Kuwait grenade attack - combat stress misconduct

[JURIST] Numerous press reports Sunday describe a grenade attack at a US military camp in Kuwait which killed one US soldier and wounded 13 others. This attack appears to fall under the category of "combat misconduct stress behaviors" described in a US Army Field Manual which also considers their legal repercussions:

Misconduct stress behaviors are most likely to occur in units with poor morale or in units where problems exist.... Often, these misconduct stress behaviors may be the result of stressors and increased stress in a unit. These indicators could be a warning that the potential exists for heavy battle fatigue casualties if this unit is sent to combat.

Reacting to some misconduct stress behaviors is primarily the responsibility of the commanders and the legal system. While all misconduct stress behaviors are disciplinary problems, the extreme examples are violations of the Law of Land Warfare. Violations of the Law of Land Warfare must be reported and the offender(s) brought to justice. While medical, psychological, or psychiatric consultation may, in specific cases, be requested to document mental or organic illness that might support a defense of insanity, combat stress alone is no defense for criminal misconduct. Severe combat stress could be considered as an extenuating factor in determining the soldier's sentence. Examples of such misconduct stress behaviors [include]...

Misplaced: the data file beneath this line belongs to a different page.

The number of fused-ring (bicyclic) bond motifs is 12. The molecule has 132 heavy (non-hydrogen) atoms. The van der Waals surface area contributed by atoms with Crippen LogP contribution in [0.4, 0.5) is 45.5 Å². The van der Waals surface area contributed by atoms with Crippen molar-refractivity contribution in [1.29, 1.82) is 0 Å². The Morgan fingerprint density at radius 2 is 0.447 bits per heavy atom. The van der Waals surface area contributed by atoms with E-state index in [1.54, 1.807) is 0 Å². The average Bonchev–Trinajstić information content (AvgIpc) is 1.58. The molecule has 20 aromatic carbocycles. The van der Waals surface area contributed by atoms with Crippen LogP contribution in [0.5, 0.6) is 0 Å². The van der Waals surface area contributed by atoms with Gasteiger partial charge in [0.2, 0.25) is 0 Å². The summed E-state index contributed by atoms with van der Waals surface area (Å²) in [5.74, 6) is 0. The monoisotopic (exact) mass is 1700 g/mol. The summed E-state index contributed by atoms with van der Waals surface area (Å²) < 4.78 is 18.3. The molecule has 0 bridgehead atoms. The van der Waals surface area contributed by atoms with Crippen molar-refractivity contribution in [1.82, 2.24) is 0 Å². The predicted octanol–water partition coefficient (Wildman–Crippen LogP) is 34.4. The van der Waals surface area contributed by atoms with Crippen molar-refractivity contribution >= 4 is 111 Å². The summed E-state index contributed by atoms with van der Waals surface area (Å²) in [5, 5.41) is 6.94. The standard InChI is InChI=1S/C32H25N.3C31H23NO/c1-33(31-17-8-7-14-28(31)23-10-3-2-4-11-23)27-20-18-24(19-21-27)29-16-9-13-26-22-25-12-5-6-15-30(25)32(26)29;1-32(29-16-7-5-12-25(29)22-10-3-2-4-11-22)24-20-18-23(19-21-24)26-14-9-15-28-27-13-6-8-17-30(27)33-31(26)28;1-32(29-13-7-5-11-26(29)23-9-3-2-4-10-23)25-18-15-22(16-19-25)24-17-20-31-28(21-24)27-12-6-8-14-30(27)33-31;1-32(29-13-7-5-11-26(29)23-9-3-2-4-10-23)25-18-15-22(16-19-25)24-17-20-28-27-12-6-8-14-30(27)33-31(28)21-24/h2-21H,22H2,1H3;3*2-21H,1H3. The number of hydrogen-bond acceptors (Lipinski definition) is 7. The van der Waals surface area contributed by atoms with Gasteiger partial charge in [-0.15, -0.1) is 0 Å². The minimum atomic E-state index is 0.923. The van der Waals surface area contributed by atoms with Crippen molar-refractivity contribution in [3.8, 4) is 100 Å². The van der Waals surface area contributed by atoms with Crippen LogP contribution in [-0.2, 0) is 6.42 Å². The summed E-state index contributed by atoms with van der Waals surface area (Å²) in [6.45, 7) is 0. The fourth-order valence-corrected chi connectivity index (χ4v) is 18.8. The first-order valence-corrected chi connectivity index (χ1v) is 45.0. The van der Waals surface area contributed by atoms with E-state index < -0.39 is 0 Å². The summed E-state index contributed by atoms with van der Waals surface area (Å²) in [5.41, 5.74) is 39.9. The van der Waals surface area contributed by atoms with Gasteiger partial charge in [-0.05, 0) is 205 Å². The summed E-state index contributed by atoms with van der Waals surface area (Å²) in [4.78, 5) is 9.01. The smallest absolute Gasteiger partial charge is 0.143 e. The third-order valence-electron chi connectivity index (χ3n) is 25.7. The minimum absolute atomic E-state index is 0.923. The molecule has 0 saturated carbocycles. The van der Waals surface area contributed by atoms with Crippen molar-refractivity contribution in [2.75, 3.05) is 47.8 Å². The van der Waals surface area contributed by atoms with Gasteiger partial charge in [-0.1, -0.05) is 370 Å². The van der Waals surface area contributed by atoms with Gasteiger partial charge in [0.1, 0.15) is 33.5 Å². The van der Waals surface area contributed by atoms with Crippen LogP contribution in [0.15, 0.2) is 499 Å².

4-14. The Misconduct Stress Behavior of Threatening to Kill or Killing Unit Leaders or Other Soldiers
a. Threatening to kill or killing unpopular leaders or soldiers (called "fragging" and so named from the technique of rolling a fragmentation grenade into the victim's bunker) is also a criminal act and subjects the offender to disciplinary action.
Read more in US Army Field Manual No. 22-51: Leaders' Manual for Combat Stress Control: Combat Stress Behaviors.

 

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